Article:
What should occur if the Belgic Confession and the Heidelberg Catechism supports not supralapsarian Calvinism but Arminius’s theology? Both works have always been viewed as Calvinistic, with the assumption that the inherent predestinatory language opposes Reformed Arminianism. In truth, even the more explicit statements regarding election unto salvation in the Confession and Catechism supports Arminius’s doctrine of election. A national synod was not called prior to Arminius’s death in 1609, so we will never know what might have been.
What we do know is that some supralapsarian Calvinists (such as Franciscus Gomarus) instigated calumny regarding Arminius’s teachings, to the degree that his name became synonymous with Socinianism (denial of the Trinity and divinity of Christ), Roman Catholicism (works-oriented salvation), Semi-Pelagianism (a denial of Total Depravity and Total Inability) — all of which were nothing more than overt lies. Arminius once exclaimed:
I assert that these good men [note he called his theological opponents “these good men”] neither comprehend our sentiments, know the phrases which we employ, nor, in order to know them, do they understand the meaning of those phrases. In consequence of this, it is no matter of surprise that they err greatly from the truth when they enunciate our sentiments in their words, or when they affix other (that is, their own) significations to our words.1
Arminius scholar Carl Bangs writes the following.
The Belgic Confession, Article 14, states that man “has willfully submitted himself to sin and thereby to death and the curse.” Arminius could appeal to this in support of his contention that sin is not necessitated by a divine decree, and he did so in 1608 [a year before his death, October 1609]. The same article speaks of false teaching about free will, “seeing that man is nothing but a slave of sin and has no receptivity or ability unless it is given him from heaven.” Arminius could agree.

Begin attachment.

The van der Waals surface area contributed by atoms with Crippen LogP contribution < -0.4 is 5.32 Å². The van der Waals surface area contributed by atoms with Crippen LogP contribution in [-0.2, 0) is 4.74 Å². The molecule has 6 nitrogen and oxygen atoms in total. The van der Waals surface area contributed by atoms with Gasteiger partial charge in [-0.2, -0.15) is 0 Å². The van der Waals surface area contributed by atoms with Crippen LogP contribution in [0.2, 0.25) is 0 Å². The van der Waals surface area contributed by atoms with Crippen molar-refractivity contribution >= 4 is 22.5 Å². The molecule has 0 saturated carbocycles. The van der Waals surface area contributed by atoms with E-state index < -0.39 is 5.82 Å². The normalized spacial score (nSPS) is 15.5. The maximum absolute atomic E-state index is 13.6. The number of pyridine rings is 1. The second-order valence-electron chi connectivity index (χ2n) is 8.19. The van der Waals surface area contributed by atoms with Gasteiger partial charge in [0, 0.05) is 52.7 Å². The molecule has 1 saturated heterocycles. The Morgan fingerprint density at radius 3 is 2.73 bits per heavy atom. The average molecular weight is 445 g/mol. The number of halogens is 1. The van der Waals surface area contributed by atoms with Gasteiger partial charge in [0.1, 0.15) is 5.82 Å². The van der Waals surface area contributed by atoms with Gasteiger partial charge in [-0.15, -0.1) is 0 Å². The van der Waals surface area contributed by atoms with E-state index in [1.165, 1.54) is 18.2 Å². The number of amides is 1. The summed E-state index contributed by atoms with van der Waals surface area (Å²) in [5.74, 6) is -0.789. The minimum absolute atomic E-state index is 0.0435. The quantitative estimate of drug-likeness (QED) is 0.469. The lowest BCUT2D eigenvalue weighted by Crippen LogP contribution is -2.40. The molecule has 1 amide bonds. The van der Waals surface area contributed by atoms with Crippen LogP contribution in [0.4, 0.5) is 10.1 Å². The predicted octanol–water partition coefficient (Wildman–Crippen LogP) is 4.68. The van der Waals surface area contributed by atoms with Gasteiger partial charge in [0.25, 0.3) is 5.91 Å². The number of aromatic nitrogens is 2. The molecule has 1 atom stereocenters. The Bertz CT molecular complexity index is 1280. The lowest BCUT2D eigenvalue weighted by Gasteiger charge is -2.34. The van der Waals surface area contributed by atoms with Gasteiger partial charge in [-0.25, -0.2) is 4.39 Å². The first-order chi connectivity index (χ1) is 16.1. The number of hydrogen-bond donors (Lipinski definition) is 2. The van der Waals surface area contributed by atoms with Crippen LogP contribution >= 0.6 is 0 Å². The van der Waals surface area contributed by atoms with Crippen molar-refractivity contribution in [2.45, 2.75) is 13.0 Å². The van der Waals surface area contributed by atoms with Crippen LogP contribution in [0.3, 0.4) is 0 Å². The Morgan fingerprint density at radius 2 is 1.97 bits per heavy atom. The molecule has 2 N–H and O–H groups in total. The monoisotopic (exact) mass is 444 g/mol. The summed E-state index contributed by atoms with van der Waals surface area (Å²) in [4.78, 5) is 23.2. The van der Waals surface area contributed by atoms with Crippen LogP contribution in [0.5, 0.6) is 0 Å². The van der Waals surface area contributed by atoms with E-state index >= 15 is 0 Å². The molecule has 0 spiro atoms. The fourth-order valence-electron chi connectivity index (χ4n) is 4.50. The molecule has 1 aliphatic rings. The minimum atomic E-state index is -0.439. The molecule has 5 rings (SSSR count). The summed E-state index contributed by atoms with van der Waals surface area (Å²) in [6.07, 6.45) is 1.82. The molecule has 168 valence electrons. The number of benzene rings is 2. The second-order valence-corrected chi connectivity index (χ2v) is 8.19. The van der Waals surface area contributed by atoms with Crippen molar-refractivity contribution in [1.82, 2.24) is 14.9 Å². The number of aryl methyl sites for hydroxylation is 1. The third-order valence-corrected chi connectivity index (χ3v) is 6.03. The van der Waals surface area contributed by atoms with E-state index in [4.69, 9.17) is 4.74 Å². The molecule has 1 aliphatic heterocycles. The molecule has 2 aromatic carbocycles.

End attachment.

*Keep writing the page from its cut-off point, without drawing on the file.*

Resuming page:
Article 16 deals with election. . . . Arminius has not contradicted this article, but his writings do raise a question of interpretation. What is the referent of “those whom he . . . has . . . chosen”? The answer Arminius has given is that they are believers. If that interpretation be granted, he has no quarrel with the Confession.
The Heidelberg Catechism has even less about predestination, but Question 20 and 54 are to the point:
20. Q. Will all men then be saved through Christ as they were lost through Adam?
A. No, only all those who by an upright faith are incorporated into him and accept all his benefits.
54. Q. What do we believe about the universal Christian Church?
A. That the Son of God has gathered, protected, and preserved for himself from the beginning of the world to the end, out of the whole human family, through his Spirit and Word, a community chosen to eternal life, in unity of the true faith, and that therefore I am and shall eternally remain a living member thereof.
Question 20 seems to be well accommodated to Arminius’ thesis that salvation is willed for the class of believers. Question 54 permits the interpretation and makes no specification of the mode of election. The question about Arminius’ theology and the two formulas may well take another turn: not, Could the statements be stretched to accommodate Arminius’ views? but, Could they be stretched to accommodate his opponents’ views?
It was, indeed, this second question which disturbed the upholders of the older and milder Dutch theology. Should not the confessions be revised to remove the ambiguities under which the supralapsarians took cover? In defense of this position it can be said again that the formulas were written before the issue of supralapsarianism had been raised [it being such a novel theory in and unsubstantiated by Church history], just as Calvin himself gives no clear answer as to whether he is a supra- or [infralapsarian].
I conclude that Arminius felt himself to be in essential agreement with the Confession and the Catechism, that he made no attack on them, but that he was nevertheless not entirely pleased with them because of their ambiguity.2
1 James Arminius, “Article XVI.,” in The Works of Arminius, three volumes, trans. James and William Nichols (Grand Rapids: Baker Book House, 1996), 2:17.
2 Carl O. Bangs, Arminius: A Study in the Dutch Reformation (Eugene: Wipf & Stock Publishers, 1991), 223-24.